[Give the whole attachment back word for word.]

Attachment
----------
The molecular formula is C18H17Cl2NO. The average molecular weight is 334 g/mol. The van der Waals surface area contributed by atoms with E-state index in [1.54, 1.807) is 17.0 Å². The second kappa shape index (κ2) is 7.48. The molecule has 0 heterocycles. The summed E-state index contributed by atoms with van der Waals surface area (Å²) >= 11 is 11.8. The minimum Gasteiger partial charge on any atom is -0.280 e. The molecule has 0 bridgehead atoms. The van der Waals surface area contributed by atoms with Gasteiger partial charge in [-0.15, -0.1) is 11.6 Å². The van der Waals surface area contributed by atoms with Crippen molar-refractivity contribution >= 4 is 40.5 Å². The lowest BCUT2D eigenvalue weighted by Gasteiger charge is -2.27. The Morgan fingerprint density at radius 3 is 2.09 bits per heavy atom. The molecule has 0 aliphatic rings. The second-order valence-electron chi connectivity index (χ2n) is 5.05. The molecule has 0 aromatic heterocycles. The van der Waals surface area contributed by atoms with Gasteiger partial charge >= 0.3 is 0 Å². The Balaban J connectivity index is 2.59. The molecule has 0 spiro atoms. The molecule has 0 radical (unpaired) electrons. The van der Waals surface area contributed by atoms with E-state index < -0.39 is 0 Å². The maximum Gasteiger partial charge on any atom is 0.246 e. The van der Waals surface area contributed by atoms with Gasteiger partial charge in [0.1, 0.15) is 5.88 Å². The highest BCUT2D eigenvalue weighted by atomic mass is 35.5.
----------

The molecular formula is C18H17Cl2NO. The average molecular weight is 334 g/mol. The van der Waals surface area contributed by atoms with E-state index in [1.54, 1.807) is 17.0 Å². The second kappa shape index (κ2) is 7.48. The molecule has 0 heterocycles. The summed E-state index contributed by atoms with van der Waals surface area (Å²) >= 11 is 11.8. The minimum Gasteiger partial charge on any atom is -0.280 e. The molecule has 0 bridgehead atoms. The van der Waals surface area contributed by atoms with Gasteiger partial charge in [-0.15, -0.1) is 11.6 Å². The van der Waals surface area contributed by atoms with Crippen molar-refractivity contribution >= 4 is 40.5 Å². The lowest BCUT2D eigenvalue weighted by Gasteiger charge is -2.27. The Morgan fingerprint density at radius 3 is 2.09 bits per heavy atom. The molecule has 0 aliphatic rings. The second-order valence-electron chi connectivity index (χ2n) is 5.05. The molecule has 0 aromatic heterocycles. The van der Waals surface area contributed by atoms with Gasteiger partial charge >= 0.3 is 0 Å². The Balaban J connectivity index is 2.59. The molecule has 0 spiro atoms. The molecule has 0 radical (unpaired) electrons. The van der Waals surface area contributed by atoms with E-state index < -0.39 is 0 Å². The maximum Gasteiger partial charge on any atom is 0.246 e. The van der Waals surface area contributed by atoms with Gasteiger partial charge in [0.1, 0.15) is 5.88 Å². The highest BCUT2D eigenvalue weighted by atomic mass is 35.5.